We are committed to changing it: It has to go further, however. Between the family, and the nation, there is a whole string of important institutions, including, vitally, schools. A Conservative government will put an end to our current education gap. We are the sixth wealthiest country in the world, yet parents face a postcode lottery to get a decent education for their children. Catholic schools consistently do well not only in academic results but also in areas like juvenile delinquency and racial integration. Conservatives have a vision to allow churches and voluntary bodies to set up schools which teach their values. We are determined to restore to teachers proper disciplinary powers, including the legal enforceability of home-school contracts and, crucially, the head teacher's power to exclude. Excluded children should not simply be dumped in another school or, worse still, left to roam the streets. Instead we would reform pupil referral units, making use of the excellent voluntary organisations which have done so much in this area.This point can be widened across the spectrum of social provision. There is a range of organisations, many of them run by the churches, which do a much better job than any state-run body at functions from prisoner rehabilitation through to treatment of addicts. Yet the existing system works against them, rather than in favour of them. Civil servants would rather keep money in their own budgets, however unsuccessful their operations. A single office of a charity for the disabled, the Shaw Trust, one year placed more severely disabled people in jobs than all the Job Centres in London. Yet I had to fight tooth and nail to prevent the appointment of a "disability adviser" in my own local Job Centre which would have soon threatened the grant to the local office of the Shaw Trust. The traditional Conservative vision is of a contract between the current generation, the obligations it owes the next generation and the respect it has for those who have come before. There can be no justification for this Government shackling our children by doubling the national debt - and planning to do so again over the next few years. Britain has the worst level of household indebtedness in Europe but even more important is to tackle burgeoning government debt. To do this we need to rein back the proliferation of bureaucracy, in central government, in regional development agencies and in quangos. This is not just about saving money; it is also about getting the culture of targets and regulation off the backs of ordinary people and indeed hard-working doctors and nurses, teachers, police officers and others who just want to get on with their jobs. We must move from regulation, box-ticking and borrowing to economic recovery, social responsibility and public service - and central to all that are the traditional institutions we inherited from earlier generations.While the current Government believes in top-down state control, Conservatives believe in bottom-up social responsibility and the voluntary sector is key to this. Much more social provision should be directed through them, enabling charities and volunteers to grow the communities they work in and help rebuild "broken Britain". The saddest part of the campaign we have already started is meeting people who have become so disillusioned with politics that they say they won't vote. Some MPs have behaved very badly but the vast majority of MPs of all parties are hard-working men and women who put their constituents first. There is no excuse to stay at home and leave these matters for other people. The choice is stark: continue central government regulation and direction or change to restoring the traditional institutions of social responsibility, the school, the voluntary organisation, the community and, above all, the family. Julian Brazier is the Conservative MP for Canterbury. He is a Shadow Transport Minister and a member of the Conservative Christian Fellowship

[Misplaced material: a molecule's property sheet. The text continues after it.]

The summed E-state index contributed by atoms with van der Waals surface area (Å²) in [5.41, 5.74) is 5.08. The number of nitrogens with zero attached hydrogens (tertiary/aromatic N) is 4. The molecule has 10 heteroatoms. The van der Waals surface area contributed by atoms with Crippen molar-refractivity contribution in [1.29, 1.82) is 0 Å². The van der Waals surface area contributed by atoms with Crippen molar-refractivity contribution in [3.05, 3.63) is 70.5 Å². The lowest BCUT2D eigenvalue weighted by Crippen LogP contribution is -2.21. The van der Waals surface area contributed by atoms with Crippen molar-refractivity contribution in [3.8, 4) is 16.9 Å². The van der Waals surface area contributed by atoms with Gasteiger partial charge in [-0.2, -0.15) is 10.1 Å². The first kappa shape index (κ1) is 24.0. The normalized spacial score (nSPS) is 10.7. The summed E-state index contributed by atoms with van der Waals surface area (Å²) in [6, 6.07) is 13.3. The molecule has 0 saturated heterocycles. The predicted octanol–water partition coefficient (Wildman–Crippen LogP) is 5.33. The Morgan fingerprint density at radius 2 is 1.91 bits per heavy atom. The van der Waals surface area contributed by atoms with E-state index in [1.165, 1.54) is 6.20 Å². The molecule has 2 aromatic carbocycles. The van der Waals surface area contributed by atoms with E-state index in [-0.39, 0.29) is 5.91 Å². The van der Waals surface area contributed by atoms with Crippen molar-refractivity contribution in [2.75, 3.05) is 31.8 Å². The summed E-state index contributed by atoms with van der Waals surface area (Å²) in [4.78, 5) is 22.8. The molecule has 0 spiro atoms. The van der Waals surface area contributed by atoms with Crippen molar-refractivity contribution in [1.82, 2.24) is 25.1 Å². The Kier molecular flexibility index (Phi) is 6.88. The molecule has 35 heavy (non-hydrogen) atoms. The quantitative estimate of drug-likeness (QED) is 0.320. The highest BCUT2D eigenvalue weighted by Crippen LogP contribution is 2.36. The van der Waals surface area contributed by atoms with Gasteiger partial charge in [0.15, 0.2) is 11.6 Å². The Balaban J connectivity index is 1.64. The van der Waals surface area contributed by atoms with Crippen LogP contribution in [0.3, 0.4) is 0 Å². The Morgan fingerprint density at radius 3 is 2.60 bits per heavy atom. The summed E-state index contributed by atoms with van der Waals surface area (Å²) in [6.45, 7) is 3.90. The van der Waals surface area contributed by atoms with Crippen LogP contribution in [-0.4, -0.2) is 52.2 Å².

Nick Clegg has led the Liberal Democrats since December 2007 (PA Photos)

By Sarah Teather
I have never interpreted the words "Thy Kingdom come" as simply a Patience Strong prayer about providence. Rather, that the words require something of us too: to participate in making His Kingdom come.
This election is your opportunity to think about what kind of society you want to build, to reflect on which party and which candidates will work to realise Kingdom values. I think Catholics should feel instinctively drawn to the Liberal Democrats, because I believe it is the party that most closely represents the values of our faith. Liberalism is fundamentally an optimistic creed. It thinks well of people - it trusts them with power, it believes in redemption, it works for human flourishing. At the heart of the Liberal Democrats is a belief in the inalienable rights of each individual human being. Every policy stems from that, from our commitment to social justice and equality of opportunity, to the fight for human rights, here and abroad.